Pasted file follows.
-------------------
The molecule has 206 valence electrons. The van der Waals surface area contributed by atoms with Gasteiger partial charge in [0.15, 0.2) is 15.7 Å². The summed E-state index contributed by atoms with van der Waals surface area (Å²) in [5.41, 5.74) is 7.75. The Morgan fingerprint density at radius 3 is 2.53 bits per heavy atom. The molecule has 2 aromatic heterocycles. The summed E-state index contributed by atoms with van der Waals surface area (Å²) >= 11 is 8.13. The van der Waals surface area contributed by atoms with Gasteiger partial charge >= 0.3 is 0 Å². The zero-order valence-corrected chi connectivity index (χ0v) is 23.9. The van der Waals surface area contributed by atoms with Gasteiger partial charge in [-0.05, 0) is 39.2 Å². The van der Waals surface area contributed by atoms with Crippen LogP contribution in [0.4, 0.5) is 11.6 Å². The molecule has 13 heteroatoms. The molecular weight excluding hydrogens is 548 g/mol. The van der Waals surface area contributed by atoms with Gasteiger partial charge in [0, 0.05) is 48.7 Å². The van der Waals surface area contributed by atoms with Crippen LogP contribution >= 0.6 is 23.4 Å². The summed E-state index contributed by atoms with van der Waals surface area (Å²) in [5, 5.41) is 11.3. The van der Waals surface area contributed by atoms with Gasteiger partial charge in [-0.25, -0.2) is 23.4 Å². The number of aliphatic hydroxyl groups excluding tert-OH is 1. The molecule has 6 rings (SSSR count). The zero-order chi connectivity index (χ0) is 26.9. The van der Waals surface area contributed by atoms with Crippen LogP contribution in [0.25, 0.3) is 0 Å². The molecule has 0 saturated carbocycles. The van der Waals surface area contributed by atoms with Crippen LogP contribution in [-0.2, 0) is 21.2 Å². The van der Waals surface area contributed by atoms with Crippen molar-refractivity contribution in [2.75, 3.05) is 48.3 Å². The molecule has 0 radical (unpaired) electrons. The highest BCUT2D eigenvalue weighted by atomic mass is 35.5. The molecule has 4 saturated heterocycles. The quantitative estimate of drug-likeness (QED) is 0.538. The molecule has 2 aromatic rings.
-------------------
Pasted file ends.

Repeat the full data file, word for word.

The molecule has 206 valence electrons. The van der Waals surface area contributed by atoms with Gasteiger partial charge in [0.15, 0.2) is 15.7 Å². The summed E-state index contributed by atoms with van der Waals surface area (Å²) in [5.41, 5.74) is 7.75. The Morgan fingerprint density at radius 3 is 2.53 bits per heavy atom. The molecule has 2 aromatic heterocycles. The summed E-state index contributed by atoms with van der Waals surface area (Å²) >= 11 is 8.13. The van der Waals surface area contributed by atoms with Gasteiger partial charge >= 0.3 is 0 Å². The zero-order valence-corrected chi connectivity index (χ0v) is 23.9. The van der Waals surface area contributed by atoms with Gasteiger partial charge in [-0.05, 0) is 39.2 Å². The van der Waals surface area contributed by atoms with Crippen LogP contribution in [0.4, 0.5) is 11.6 Å². The molecule has 13 heteroatoms. The molecular weight excluding hydrogens is 548 g/mol. The van der Waals surface area contributed by atoms with Gasteiger partial charge in [0, 0.05) is 48.7 Å². The van der Waals surface area contributed by atoms with Crippen LogP contribution >= 0.6 is 23.4 Å². The summed E-state index contributed by atoms with van der Waals surface area (Å²) in [5, 5.41) is 11.3. The van der Waals surface area contributed by atoms with Gasteiger partial charge in [-0.25, -0.2) is 23.4 Å². The number of aliphatic hydroxyl groups excluding tert-OH is 1. The molecule has 6 rings (SSSR count). The zero-order chi connectivity index (χ0) is 26.9. The van der Waals surface area contributed by atoms with Crippen LogP contribution in [0.25, 0.3) is 0 Å². The molecule has 0 saturated carbocycles. The van der Waals surface area contributed by atoms with Crippen LogP contribution in [-0.2, 0) is 21.2 Å². The van der Waals surface area contributed by atoms with Crippen molar-refractivity contribution in [2.75, 3.05) is 48.3 Å². The molecule has 0 radical (unpaired) electrons. The highest BCUT2D eigenvalue weighted by atomic mass is 35.5. The molecule has 4 saturated heterocycles. The quantitative estimate of drug-likeness (QED) is 0.538. The molecule has 2 aromatic rings.